Responding to warnings that the state’s vaccination mandate for all health-care facilities — to take effect September 30 — will spark an exodus of skilled medical staff, Cottage Health issued a statement claiming that 90 percent of all employees have already been vaccinated and that 80 percent had voluntarily gotten vaccinated before the mandate had been announced.
“We expect a small number of employees may leave due to the vaccine requirement — not all of those are working in patient care roles,” stated Maria Zate, Cottage spokesperson. “Our hope is that those who have not yet made a decision will choose to get vaccinated before the end of the month.”
At this Tuesday’s county Board of Supervisors meeting, one speaker highly critical of the vaccine mandates predicted the mandate would trigger an avalanche of resignations from nurses and other health-care professionals who feel strongly that such decisions should be a matter of individual choice, thus creating a health-care crisis because of a shortage of nurses. This Tuesday’s speaker — Jean Galvin —claimed that Cottage had posted job listings for more than 50 positions in anticipation.
Similar pictures had been painted multiple times in board meetings over the past months by speakers upset about looming vaccine and mask mandates. In Cottage’s statement of response, Zate noted that Cottage, in fact, has more than 200 patient care positions open. She noted this is an increase from 2019, but said it does not reflect staff turnover. Instead, she said, it reflected Cottage’s decision to open 12 new urgent-care centers since June 2020 and the additional jobs required.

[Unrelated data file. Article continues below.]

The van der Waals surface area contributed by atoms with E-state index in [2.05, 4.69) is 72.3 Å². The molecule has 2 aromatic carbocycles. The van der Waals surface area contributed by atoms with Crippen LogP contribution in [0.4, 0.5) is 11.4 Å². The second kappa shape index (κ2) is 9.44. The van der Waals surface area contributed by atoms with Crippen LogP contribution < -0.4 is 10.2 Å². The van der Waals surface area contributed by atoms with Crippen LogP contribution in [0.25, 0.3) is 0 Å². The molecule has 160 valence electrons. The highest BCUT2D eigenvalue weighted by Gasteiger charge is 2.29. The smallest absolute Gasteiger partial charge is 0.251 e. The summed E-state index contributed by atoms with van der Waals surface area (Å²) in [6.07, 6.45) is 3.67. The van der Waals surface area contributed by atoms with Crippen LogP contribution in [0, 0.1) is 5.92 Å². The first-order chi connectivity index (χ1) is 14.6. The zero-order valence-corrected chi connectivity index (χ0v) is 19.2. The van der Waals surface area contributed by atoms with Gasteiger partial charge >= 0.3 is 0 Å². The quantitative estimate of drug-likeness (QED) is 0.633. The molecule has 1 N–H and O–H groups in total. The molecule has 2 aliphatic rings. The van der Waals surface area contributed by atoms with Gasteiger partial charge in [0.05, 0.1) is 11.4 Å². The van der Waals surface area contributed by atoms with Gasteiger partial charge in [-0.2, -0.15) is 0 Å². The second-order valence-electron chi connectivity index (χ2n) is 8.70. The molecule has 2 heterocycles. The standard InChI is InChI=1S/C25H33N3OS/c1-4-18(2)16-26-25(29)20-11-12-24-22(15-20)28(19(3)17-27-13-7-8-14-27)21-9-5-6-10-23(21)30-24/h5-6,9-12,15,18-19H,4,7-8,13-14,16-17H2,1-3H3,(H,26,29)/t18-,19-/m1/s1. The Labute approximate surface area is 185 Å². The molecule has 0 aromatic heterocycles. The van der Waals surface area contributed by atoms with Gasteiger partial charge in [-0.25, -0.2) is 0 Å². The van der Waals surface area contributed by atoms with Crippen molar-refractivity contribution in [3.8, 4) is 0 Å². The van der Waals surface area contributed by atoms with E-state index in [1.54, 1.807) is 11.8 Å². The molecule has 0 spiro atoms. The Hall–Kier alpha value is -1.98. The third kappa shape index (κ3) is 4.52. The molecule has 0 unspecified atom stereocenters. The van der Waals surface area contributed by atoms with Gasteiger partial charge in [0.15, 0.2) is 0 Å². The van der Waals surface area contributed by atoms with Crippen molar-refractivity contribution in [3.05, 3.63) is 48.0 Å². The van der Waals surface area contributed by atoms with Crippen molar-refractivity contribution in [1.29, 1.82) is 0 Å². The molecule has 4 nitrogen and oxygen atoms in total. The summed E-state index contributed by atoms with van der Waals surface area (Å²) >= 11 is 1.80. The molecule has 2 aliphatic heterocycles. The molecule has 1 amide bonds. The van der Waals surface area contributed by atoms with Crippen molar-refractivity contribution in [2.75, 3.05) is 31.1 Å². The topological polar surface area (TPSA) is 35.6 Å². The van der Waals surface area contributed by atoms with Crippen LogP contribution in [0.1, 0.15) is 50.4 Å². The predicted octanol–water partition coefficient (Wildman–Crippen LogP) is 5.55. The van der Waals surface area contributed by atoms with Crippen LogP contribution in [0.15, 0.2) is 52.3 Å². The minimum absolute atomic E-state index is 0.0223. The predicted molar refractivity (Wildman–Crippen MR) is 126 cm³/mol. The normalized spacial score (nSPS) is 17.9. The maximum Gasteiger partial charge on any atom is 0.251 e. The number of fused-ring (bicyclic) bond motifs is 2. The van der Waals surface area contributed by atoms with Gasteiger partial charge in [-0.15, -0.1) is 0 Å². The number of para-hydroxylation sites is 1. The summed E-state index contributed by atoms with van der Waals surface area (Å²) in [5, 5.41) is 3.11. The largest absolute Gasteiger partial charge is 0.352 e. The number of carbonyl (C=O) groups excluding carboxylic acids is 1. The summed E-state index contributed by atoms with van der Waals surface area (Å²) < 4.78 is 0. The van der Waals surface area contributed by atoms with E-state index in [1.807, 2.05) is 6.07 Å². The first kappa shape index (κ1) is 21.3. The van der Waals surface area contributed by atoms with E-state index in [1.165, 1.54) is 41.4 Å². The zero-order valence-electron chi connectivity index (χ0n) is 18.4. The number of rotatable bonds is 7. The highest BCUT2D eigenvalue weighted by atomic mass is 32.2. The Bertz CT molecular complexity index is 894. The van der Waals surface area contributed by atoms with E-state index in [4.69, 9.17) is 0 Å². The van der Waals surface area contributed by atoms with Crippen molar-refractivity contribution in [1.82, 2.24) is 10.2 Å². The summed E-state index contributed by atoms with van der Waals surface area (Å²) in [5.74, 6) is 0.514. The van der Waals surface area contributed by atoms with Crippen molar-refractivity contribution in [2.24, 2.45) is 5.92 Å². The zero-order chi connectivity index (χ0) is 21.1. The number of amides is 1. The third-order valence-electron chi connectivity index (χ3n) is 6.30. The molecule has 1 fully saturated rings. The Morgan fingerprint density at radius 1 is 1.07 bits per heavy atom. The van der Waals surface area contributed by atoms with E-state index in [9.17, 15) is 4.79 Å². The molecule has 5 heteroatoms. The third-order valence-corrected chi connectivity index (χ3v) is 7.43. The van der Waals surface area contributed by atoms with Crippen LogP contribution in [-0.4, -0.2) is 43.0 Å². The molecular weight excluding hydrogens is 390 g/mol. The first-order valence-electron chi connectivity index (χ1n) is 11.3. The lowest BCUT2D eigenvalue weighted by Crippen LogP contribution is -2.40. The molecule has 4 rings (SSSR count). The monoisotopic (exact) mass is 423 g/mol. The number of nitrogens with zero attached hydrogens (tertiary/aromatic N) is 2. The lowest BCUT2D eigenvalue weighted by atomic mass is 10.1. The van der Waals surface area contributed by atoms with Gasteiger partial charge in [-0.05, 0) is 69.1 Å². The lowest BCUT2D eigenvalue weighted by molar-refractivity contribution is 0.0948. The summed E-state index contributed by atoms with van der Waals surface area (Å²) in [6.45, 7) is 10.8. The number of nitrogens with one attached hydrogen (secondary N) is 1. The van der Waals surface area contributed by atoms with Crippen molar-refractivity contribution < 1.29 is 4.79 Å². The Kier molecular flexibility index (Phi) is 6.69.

It’s an open secret that, industry-wide, hospitals and clinics have been hard hit by staff turnover in the wake of the COVID pandemic. In recent meetings, the supervisors have heard several nurses offer emotionally powerful testimony against the mandates. One — an employee at Marian Regional Medical Center in Santa Maria — described sleeping in a tent in her front yard after coming home from work so as to not infect her 3-year-old child. Her argument was that those who sacrificed to the extent she did before there was a vaccine available should be trusted to decide for themselves whether or not to get vaccinated and should not be forced to choose between their job and the needle.
Zate stated that Cottage hospitals “have been relatively stable” over the past few years and “compares favorably” with national and industry benchmarks.” Nursing retention, she stated, has been 93 percent since 2019.
Zate added that more than 80 percent of the patients hospitalized at Cottage for COVID in August were either unvaccinated or only partially vaccinated.